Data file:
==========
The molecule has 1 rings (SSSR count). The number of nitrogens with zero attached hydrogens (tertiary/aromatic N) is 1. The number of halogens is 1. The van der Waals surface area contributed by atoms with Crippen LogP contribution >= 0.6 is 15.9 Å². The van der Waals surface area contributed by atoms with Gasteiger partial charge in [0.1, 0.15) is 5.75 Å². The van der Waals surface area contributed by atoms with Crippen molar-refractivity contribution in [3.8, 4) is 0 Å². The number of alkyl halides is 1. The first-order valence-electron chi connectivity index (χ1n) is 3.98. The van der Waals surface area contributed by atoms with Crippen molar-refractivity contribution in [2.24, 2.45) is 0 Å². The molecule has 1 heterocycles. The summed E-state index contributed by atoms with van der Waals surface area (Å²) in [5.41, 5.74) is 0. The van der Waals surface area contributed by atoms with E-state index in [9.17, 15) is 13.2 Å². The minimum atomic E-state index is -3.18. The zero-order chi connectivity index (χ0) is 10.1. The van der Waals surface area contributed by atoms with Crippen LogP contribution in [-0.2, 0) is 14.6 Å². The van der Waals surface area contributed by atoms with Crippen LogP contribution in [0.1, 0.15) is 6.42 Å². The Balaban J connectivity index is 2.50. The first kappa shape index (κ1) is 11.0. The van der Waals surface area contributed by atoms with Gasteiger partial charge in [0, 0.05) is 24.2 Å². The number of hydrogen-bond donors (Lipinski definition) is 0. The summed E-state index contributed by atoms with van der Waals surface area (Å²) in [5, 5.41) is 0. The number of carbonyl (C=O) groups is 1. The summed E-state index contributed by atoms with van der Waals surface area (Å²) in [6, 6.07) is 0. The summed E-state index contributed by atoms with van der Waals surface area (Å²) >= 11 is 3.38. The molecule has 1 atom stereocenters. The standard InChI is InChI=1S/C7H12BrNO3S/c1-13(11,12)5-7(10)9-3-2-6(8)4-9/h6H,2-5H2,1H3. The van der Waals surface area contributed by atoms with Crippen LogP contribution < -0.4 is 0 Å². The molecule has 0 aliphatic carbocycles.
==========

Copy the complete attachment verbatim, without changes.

The molecule has 1 rings (SSSR count). The number of nitrogens with zero attached hydrogens (tertiary/aromatic N) is 1. The number of halogens is 1. The van der Waals surface area contributed by atoms with Crippen LogP contribution >= 0.6 is 15.9 Å². The van der Waals surface area contributed by atoms with Gasteiger partial charge in [0.1, 0.15) is 5.75 Å². The van der Waals surface area contributed by atoms with Crippen molar-refractivity contribution in [3.8, 4) is 0 Å². The number of alkyl halides is 1. The first-order valence-electron chi connectivity index (χ1n) is 3.98. The van der Waals surface area contributed by atoms with Crippen molar-refractivity contribution in [2.24, 2.45) is 0 Å². The molecule has 1 heterocycles. The summed E-state index contributed by atoms with van der Waals surface area (Å²) in [5.41, 5.74) is 0. The van der Waals surface area contributed by atoms with E-state index in [9.17, 15) is 13.2 Å². The minimum atomic E-state index is -3.18. The zero-order chi connectivity index (χ0) is 10.1. The van der Waals surface area contributed by atoms with Crippen LogP contribution in [-0.2, 0) is 14.6 Å². The van der Waals surface area contributed by atoms with Crippen LogP contribution in [0.1, 0.15) is 6.42 Å². The Balaban J connectivity index is 2.50. The first kappa shape index (κ1) is 11.0. The van der Waals surface area contributed by atoms with Gasteiger partial charge in [0, 0.05) is 24.2 Å². The number of hydrogen-bond donors (Lipinski definition) is 0. The summed E-state index contributed by atoms with van der Waals surface area (Å²) in [5, 5.41) is 0. The number of carbonyl (C=O) groups is 1. The summed E-state index contributed by atoms with van der Waals surface area (Å²) in [6, 6.07) is 0. The summed E-state index contributed by atoms with van der Waals surface area (Å²) >= 11 is 3.38. The molecule has 1 atom stereocenters. The standard InChI is InChI=1S/C7H12BrNO3S/c1-13(11,12)5-7(10)9-3-2-6(8)4-9/h6H,2-5H2,1H3. The van der Waals surface area contributed by atoms with Crippen LogP contribution < -0.4 is 0 Å². The molecule has 0 aliphatic carbocycles.